Brown spots on 14-year-old's abdomen and leg are noted


The patient's mother says her child's brown spots have been present since the child was born.


During a sports physical for a healthy 14-year-old girl, a localized area of brown spots on the right side of the abdomen and right leg is noted. The patient's mother says that these spots have been present since the child was born. Although the patient is cleared for sports activities, the implications of the pigmented lesions need to be considered. What's the diagnosis?

DIAGNOSIS: Segmental neurofibromatosis

Pigmented spots are typical of café au lait macules, and together with the unilateral localized freckling in the groin crease (satisfying 2 National Institutes of Health criteria for neurofibromatosis), these findings suggest a diagnosis of segmental neurofibromatosis (SNF1).


Manifestations of SNF1 most commonly include café au lait macules, neurofibromas, or both in a single unilateral segment of the body. Although lesions are usually unilateral, cases with bilateral, symmetrical, or asymmetrical involvement have been reported.4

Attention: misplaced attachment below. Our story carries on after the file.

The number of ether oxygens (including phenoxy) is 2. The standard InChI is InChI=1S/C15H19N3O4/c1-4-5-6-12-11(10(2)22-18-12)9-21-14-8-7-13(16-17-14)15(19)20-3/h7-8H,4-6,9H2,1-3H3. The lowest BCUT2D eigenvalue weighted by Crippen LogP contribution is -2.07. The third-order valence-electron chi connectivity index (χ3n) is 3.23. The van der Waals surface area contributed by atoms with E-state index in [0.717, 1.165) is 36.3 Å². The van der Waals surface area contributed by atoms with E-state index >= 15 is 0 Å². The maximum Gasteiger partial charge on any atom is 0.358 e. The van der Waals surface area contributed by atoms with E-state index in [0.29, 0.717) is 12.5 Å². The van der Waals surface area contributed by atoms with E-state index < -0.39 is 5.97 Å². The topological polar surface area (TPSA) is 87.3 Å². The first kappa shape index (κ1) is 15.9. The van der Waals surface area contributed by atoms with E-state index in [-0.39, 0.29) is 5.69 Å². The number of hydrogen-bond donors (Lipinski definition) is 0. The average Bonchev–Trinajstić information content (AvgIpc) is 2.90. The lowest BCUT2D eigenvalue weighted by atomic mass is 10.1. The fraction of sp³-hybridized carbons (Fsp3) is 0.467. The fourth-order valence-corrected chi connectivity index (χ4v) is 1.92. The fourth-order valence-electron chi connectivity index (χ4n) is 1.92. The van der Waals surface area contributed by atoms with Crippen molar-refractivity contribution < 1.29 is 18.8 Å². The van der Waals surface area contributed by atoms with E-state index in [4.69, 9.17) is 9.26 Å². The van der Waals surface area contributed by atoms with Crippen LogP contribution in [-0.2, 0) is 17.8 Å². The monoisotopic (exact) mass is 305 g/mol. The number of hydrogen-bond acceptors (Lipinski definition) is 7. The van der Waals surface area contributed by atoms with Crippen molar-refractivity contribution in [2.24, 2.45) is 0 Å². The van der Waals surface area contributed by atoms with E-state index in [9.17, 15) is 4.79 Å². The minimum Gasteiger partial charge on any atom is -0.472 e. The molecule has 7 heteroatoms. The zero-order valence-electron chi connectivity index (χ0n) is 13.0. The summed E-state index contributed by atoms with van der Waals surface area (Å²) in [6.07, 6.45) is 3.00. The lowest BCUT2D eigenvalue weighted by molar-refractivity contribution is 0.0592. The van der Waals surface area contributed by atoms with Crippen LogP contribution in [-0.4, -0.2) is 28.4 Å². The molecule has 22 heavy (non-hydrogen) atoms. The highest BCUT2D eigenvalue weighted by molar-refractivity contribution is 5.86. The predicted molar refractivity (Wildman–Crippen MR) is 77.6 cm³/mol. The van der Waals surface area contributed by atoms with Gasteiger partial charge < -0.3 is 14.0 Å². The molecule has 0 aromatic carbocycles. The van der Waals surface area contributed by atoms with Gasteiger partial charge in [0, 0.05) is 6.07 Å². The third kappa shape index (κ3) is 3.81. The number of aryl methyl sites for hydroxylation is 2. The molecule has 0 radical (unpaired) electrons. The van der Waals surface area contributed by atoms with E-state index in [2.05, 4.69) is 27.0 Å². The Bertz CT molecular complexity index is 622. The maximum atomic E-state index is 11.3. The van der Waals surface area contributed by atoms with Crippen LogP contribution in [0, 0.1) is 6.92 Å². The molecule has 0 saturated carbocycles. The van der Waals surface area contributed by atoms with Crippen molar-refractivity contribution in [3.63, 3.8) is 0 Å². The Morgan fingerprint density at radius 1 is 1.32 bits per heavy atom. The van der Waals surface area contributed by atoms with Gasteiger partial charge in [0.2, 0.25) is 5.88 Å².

Patients with SNF1 may be divided into 4 groups based on clinical manifestations: 1) only pigmentary changes; 2) only small cutaneous neurofibromas; 3) both pigmentary changes and small cutaneous neurofibromas; and 4) isolated plexiform neurofibromas.2,5 Some patients with SNF1 have had complications similar to those in classic neurofibromatosis type 1 (NF1), including learning disabilities, optic pathway gliomas, and pseudoarthrosis. Patients with learning difficulties tend to have more extensive cutaneous involvement.2,5

The progression of cutaneous lesions in SNF1 is similar to those in NF1. In both, plexiform neurofibromas and pigmentary lesions may be present at birth or childhood, whereas small cutaneous neurofibromas usually develop during preadolescence or adolescence.4 Although the risk of underlying complications is low, bony defects may be present at birth or may develop during childhood.2 In many patients, lesions are not symptomatic, resulting in a delay in diagnosis.4

Usually, there is no family history of SNF1.4 However, even when lesions are localized, gonadal mosaicism may rarely be present.4 Hence, there may be a small risk of transmission of SNF1 to children. Moreover, individuals with localized skin lesions may have mosaic involvement of other organ systems, so all patients require a careful skin examination and search for extracutaneous findings. For instance, the presence of Lisch nodules should increase the concern for systemic involvement.6

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